Therefore, by Theorem 2.6, equilibrium point \(E_{3}=(x^{*},y ^{*})\) is locally asymptotically stable.
By considering Case 1, Case 2, and Case 3, we conclude that equilibrium point \(E_{3}=(x^{*},y^{*})\) is locally asymptotically stable if \(\operatorname {tr}( J ( x^{*},y^{*} ) ) \leq 0\).
(ii) Assume that \(\operatorname {tr}( J ( x^{*},y^{*} ) ) >0\), \(\operatorname {tr}^{2} ( J ( x^{*},y^{*} ) ) 4\det ( J ( x^{*},y^{*} ) ) <0\) and \(\vert \operatorname {tr}^{2} ( J ( x ^{*},y^{*} ) ) 4\det ( J ( x^{*},y^{*} ) ) \vert ^{1/2}> \operatorname {tr}( J ( x^{*},y^{*} ) ) \tan ( \frac{ \alpha \pi }{2} ) \). By Eq. (15), we have a pair of complex conjugate eigenvalues \(\lambda_{1}\) and \(\lambda_{2}= \bar{\lambda_{1}}\) such that \(\operatorname {Im}(\lambda_{1})= \operatorname {Im}(\lambda_{2})={ [ 4\det ( J(x^{*},y^{*}) ) \operatorname {tr}^{2} ( J(x^{*},y^{*}) ) ] }^{1/2}>0\) and \(\operatorname {Re}(\lambda_{1})=\operatorname {Re}(\lambda_{2})= \operatorname {tr}( J(x^{*},y^{*}) ) >0\). From the assumptions, we obtain \(\operatorname {Im}(\lambda_{1})>\operatorname {Re}(\lambda _{1})\tan ( \frac{\alpha \pi }{2} ) \) and \(\operatorname {Im}( \lambda_{2})>\operatorname {Re}(\lambda_{2})\tan ( \frac{\alpha \pi }{2} ) \). These imply that \(\frac{\alpha \pi }{2}<\arg ( \lambda_{1})<\frac{\pi }{2}\) and \(\frac{\pi }{2}<\arg (\lambda_{2})<\frac{ \alpha \pi }{2}\), which satisfy the conditions \(\vert \arg (\lambda_{1}) \vert >\frac{ \alpha \pi }{2}\) and \(\vert \arg (\lambda_{2}) \vert >\frac{\alpha \pi }{2}\), respectively.
According to Theorem 2.6, equilibrium point \(E_{3}=(x^{*},y ^{*})\) is locally asymptotically stable. □
Theorem 4.5
Equilibrium point \(E_{3}=(x^{*},y^{*})\) of model (3) is unstable if one of the following conditions holds:

(i)
\(\operatorname {tr}^{2} ( J ( x^{*},y^{*} ) ) 4 \det ( J ( x^{*},y^{*} ) ) \geq 0\) and \(\operatorname {tr}( J ( x^{*},y^{*} ) ) >0\).

(ii)
\(\operatorname {tr}^{2} ( J ( x^{*},y^{*} ) ) 4 \det ( J ( x^{*},y^{*} ) ) <0\), \(\operatorname {tr}( J ( x^{*},y^{*} ) ) >0\), and \(\vert \operatorname {tr}^{2} ( J ( x^{*},y^{*} ) ) 4 \det ( J ( x^{*},y^{*} ) ) \vert ^{1/2}<\operatorname {tr}( J ( x^{*},y^{*} ) ) \tan ( \frac{\alpha \pi }{2} ) \).
Proof
(i) Assume that \(\operatorname {tr}^{2} ( J ( x^{*},y^{*} ) ) 4 \det ( J ( x^{*},y^{*} ) ) \geq 0\) and \(\operatorname {tr}( J ( x^{*},y^{*} ) ) >0\). From Eq. (13) in Theorem 4.4, we have \(\det (J(x^{*},y^{*}))>0\). Then, by Eq. (15), we obtain \(\lambda_{1}>0\) and \(\lambda _{2}>0\), which lead to \(\vert \arg (\lambda_{1}) \vert <\frac{\alpha \pi }{2}\) and \(\vert \arg (\lambda_{2}) \vert <\frac{\alpha \pi }{2}\).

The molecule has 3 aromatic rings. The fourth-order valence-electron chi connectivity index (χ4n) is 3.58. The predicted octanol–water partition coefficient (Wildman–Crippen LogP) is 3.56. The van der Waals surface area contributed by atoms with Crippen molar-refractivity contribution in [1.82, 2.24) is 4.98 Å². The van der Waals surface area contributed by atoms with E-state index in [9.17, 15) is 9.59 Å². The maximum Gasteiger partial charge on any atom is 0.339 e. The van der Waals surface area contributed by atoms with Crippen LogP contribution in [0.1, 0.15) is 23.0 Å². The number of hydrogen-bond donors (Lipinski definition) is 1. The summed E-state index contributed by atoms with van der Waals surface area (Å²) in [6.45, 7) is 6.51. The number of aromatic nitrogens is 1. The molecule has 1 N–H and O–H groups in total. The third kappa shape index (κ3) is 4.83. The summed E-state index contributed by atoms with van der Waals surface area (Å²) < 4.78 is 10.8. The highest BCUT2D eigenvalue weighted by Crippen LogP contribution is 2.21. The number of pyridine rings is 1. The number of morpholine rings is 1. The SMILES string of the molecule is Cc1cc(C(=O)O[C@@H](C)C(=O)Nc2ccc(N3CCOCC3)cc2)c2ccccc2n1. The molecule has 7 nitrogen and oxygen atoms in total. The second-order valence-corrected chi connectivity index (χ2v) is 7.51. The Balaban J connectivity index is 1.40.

Hence, by Theorem 2.6, the equilibrium point \(E_{3}=(x^{*},y ^{*})\) is unstable.
(ii) Assume that \(\operatorname {tr}^{2} ( J ( x^{*},y^{*} ) ) 4 \det ( J ( x^{*},y^{*} ) ) <0\), \(\operatorname {tr}( J ( x^{*},y^{*} ) ) >0\), and \(\vert \operatorname {tr}^{2} ( J ( x^{*},y^{*} ) ) 4\det ( J ( x^{*},y^{*} ) ) \vert ^{1/2}<\operatorname {tr}( J ( x ^{*},y^{*} ) ) \tan ( \frac{\alpha \pi }{2} ) \). From Eq. (15), we obtain a pair of complex conjugate eigenvalues \(\lambda_{1}\) and \(\lambda_{2}=\bar{\lambda_{1}}\) such that \(\operatorname {Im}(\lambda_{1})=\operatorname {Im}(\lambda_{2})= [ 4 \det ( J(x^{*},y^{*}) ) \operatorname {tr}^{2} ( J(x^{*}, y ^{*}) ) ] ^{1/2}>0\) and \(\operatorname {Re}(\lambda_{1})= \operatorname {Re}(\lambda_{2})=\operatorname {tr}( J(x^{*},y^{*}) ) >0\). By the assumptions, we obtain \(\operatorname {Im}(\lambda_{1})<\operatorname {Re}(\lambda_{1})\tan ( \frac{ \alpha \pi }{2} ) \) and \(\operatorname {Im}(\lambda_{2})< \operatorname {Re}(\lambda_{2})\tan ( \frac{\alpha \pi }{2} ) \). These imply that \(0<\arg (\lambda_{1})<\frac{\alpha \pi }{2}\) and \(\frac{\alpha \pi }{2}<\arg (\lambda_{2})<0\), then \(\vert \arg (\lambda _{1}) \vert <\frac{\alpha \pi }{2}\) and \(\vert \arg (\lambda_{2}) \vert <\frac{\alpha \pi }{2}\).
Therefore, by Theorem 2.6, equilibrium point \(E_{3}=(x^{*},y ^{*})\) is unstable. □
Existence of a Hopf bifurcation